• in the method of embouchure hole cutting.

  • Another modern addition to the flute is the C# trill key,

  • which makes trilling from B to C# much easier,

  • and gives a reliable third octave G to A trill.

  • Flutists today can also choose to have their flute made

  • from a variety of metals and even wood.

  • Remember the Renaissance "flute consort"

  • with its many different sized instruments?

  • When the flute was overhauled by Boehm,

  • the rest of the flute family, including the piccolo,

  • Eb flute, flute d'amore, alto flute, bass flute,

  • and contrabass flute were also redesigned.

  • The piccolo is the highest member of the flute family,

  • sounding an octave above the flute.

  • Beethoven first used the piccolo in 1809

  • in his Fifth Symphony,

  • and it's been used in the orchestra ever since.

  • The concerto and recital repertoire has grown

  • dramatically and the piccolo is still gaining popularity

  • as a solo instrument.

  • The alto flute is pitched in G, a fourth below the flute.

  • It's occasionally used

  • in contemporary orchestral repertoire, most notably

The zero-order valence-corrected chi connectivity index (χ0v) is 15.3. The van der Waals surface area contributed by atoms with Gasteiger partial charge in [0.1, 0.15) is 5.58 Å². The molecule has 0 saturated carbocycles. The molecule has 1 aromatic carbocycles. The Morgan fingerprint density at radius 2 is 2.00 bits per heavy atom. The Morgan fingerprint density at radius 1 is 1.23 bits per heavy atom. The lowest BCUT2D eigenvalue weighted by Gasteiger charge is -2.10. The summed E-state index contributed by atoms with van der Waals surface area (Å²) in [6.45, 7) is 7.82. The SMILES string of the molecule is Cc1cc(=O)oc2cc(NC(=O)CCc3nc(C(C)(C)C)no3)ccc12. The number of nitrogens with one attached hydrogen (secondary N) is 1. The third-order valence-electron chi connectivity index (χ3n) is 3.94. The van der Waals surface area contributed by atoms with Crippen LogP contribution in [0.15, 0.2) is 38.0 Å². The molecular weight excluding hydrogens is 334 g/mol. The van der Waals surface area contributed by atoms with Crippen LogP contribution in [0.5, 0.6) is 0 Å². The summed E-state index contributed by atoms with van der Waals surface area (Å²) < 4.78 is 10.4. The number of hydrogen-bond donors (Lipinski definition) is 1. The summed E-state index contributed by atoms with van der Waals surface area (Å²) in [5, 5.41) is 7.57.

• in Stravinsky's Rite of Spring and Ravel's Daphnis and Chloe.

  • The bass flute sounds an octave below the flute.

  • There are a few orchestral and solo pieces that use the bass,

  • but because of its size and difficulty

  • with projection and response,

  • it's most commonly used as the lowest voice

  • in a flute ensemble.

  • Flute ensembles, often called flute choirs,

  • are a valuable teaching tool.

  • They give multiple flute students the opportunity

  • for chamber music experience,

  • and help with intonation and blending.

  • Many flute clubs offer flute choir reading sessions

  • and competitions for composers,

  • encouraging more literature to be written for the ensemble.

  • Let's bring the rest of the section out to demonstrate

  • how these different instruments sound together.

  • [Music]

  • [Music]

  • [Music]